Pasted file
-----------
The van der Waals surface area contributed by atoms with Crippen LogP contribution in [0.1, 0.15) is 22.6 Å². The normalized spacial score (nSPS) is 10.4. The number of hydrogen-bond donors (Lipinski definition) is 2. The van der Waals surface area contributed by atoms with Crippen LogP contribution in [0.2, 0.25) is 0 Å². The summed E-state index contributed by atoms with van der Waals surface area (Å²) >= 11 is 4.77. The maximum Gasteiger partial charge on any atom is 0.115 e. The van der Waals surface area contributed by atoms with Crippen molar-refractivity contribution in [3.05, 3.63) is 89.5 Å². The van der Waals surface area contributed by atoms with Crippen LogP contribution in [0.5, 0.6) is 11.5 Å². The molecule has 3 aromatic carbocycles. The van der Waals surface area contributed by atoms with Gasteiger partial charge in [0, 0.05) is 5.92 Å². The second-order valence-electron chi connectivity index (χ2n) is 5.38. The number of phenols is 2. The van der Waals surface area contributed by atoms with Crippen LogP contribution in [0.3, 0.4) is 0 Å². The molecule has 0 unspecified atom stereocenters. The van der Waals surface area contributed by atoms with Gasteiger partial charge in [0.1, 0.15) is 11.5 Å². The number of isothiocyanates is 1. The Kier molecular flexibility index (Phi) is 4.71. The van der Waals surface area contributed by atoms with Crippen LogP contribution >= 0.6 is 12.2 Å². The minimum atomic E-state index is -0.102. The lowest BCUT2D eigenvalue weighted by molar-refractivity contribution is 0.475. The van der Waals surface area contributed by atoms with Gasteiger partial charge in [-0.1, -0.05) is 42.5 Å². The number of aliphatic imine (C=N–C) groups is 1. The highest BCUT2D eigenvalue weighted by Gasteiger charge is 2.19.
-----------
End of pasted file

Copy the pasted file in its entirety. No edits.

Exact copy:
The van der Waals surface area contributed by atoms with Crippen LogP contribution in [0.1, 0.15) is 22.6 Å². The normalized spacial score (nSPS) is 10.4. The number of hydrogen-bond donors (Lipinski definition) is 2. The van der Waals surface area contributed by atoms with Crippen LogP contribution in [0.2, 0.25) is 0 Å². The summed E-state index contributed by atoms with van der Waals surface area (Å²) >= 11 is 4.77. The maximum Gasteiger partial charge on any atom is 0.115 e. The van der Waals surface area contributed by atoms with Crippen molar-refractivity contribution in [3.05, 3.63) is 89.5 Å². The van der Waals surface area contributed by atoms with Crippen LogP contribution in [0.5, 0.6) is 11.5 Å². The molecule has 3 aromatic carbocycles. The van der Waals surface area contributed by atoms with Gasteiger partial charge in [0, 0.05) is 5.92 Å². The second-order valence-electron chi connectivity index (χ2n) is 5.38. The number of phenols is 2. The van der Waals surface area contributed by atoms with Crippen LogP contribution in [0.3, 0.4) is 0 Å². The molecule has 0 unspecified atom stereocenters. The van der Waals surface area contributed by atoms with Gasteiger partial charge in [0.1, 0.15) is 11.5 Å². The number of isothiocyanates is 1. The Kier molecular flexibility index (Phi) is 4.71. The van der Waals surface area contributed by atoms with Crippen LogP contribution >= 0.6 is 12.2 Å². The minimum atomic E-state index is -0.102. The lowest BCUT2D eigenvalue weighted by molar-refractivity contribution is 0.475. The van der Waals surface area contributed by atoms with Gasteiger partial charge in [-0.1, -0.05) is 42.5 Å². The number of aliphatic imine (C=N–C) groups is 1. The highest BCUT2D eigenvalue weighted by Gasteiger charge is 2.19.